The entrance to the temple is through the Mukhmandapa. As Chandru pointed out, there were separate entrances and exits before entering the mukhmandapa, followed by a Pushkarni (water tank). As they have been destroyed, you can now enter directly through the front of the temple. There are nicely carved pillars in the Mukhmandapa depicting happy couples, ladies in different hairstyles, shringaras (makeup) and dressings. Between the pillars are numerous "Kakshasanas" (seating benches with backrests).
Decorative pillars depicting happy couples, hair styling, makeup, and dressing
To understand the temple's architecture, we began with a pradakshina in a narrow passage between sabhamandapa and garbhagriha. Exquisite carvings from different chapters of Hindu mythology adorn this passage.
An outer semi-circular passage for Pradakshina
Our first sighting was a depiction of a group of dwarf people called "gana" (dwarfs). They were Shiva's attendants. Shiva chose Lord Ganesha as their leader. Generally, such depictions can be found in temples built by the Chalukyas and Pallavas.
A depiction of a group of gana in the innerwalls of sabhamandapa
The next statue, "vyagra dharini saumya roop shiva", was a masterpiece of design and creativity. In other words, it describes Shiva with tiger skin and a gentle face. Shiva is depicted with eight arms, wearing tiger skin, holding a damru (drum), nandi, snakes, and a half moon in his crown. It is designed in the "tribhanga" position where the body bends in three different directions at the knees, hips, and shoulders. Sculptures of this kind can only be created by architects who have a deep understanding of human and animal anatomy. Chalukyas are believed to have had extremely talented architects or they were hired to build this temple.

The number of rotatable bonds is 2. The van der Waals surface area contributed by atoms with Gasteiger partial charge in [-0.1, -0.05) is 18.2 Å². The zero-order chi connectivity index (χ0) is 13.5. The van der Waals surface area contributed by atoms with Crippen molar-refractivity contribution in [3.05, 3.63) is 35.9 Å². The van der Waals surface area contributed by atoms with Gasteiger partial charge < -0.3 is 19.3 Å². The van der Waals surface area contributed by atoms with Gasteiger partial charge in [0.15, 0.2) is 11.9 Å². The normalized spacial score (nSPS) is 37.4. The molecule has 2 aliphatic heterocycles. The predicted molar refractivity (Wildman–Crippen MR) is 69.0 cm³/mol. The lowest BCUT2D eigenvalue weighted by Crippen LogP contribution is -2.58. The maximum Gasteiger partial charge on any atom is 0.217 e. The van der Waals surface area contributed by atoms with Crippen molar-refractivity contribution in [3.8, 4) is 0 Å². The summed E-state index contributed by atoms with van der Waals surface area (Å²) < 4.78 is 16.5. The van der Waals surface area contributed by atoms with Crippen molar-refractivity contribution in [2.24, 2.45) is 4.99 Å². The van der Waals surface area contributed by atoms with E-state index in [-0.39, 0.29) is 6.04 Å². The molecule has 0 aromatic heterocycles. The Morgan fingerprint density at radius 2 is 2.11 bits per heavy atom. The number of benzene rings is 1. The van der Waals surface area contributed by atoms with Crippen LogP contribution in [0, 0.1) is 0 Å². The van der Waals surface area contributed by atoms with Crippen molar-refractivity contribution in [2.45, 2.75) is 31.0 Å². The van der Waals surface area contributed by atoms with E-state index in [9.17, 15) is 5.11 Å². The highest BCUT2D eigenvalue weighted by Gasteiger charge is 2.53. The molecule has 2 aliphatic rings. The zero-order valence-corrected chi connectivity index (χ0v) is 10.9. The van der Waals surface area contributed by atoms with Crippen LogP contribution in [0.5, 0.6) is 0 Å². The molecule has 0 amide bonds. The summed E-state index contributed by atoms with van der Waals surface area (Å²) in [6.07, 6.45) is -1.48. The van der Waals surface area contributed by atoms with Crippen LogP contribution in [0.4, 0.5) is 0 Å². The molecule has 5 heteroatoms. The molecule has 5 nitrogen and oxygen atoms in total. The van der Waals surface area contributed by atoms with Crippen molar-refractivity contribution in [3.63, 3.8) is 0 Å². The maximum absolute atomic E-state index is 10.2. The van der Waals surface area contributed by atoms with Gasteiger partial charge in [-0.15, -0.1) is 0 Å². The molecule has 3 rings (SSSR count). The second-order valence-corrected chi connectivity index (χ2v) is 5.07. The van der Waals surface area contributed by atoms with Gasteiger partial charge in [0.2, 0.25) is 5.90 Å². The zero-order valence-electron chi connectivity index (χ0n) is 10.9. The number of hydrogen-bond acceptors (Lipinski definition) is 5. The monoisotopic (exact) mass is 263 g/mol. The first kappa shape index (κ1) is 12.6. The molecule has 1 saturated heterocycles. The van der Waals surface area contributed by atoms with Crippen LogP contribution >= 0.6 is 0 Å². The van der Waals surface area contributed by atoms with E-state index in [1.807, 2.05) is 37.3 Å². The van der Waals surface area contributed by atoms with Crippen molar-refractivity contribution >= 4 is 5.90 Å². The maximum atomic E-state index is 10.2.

Lord Shiva sculpture in "Tribhanga" state
As we moved further into the pradakshina, we were awed by the flood of creative sculptures and jalandharas (various forms of jhalis). Round jhalis belong to garbhagriha while square jhalis belong to sabhamandapa. In addition, round jhalisa indicate pradakshina for devotees. One of the most striking sculptures is Mahishasuramardini, the incarnation of Parvati, among those of Vishnu, Varaha, Harihara, and others.
Various Jhalis in the inner walls of sabhamandapa and outer walls of garbhagriha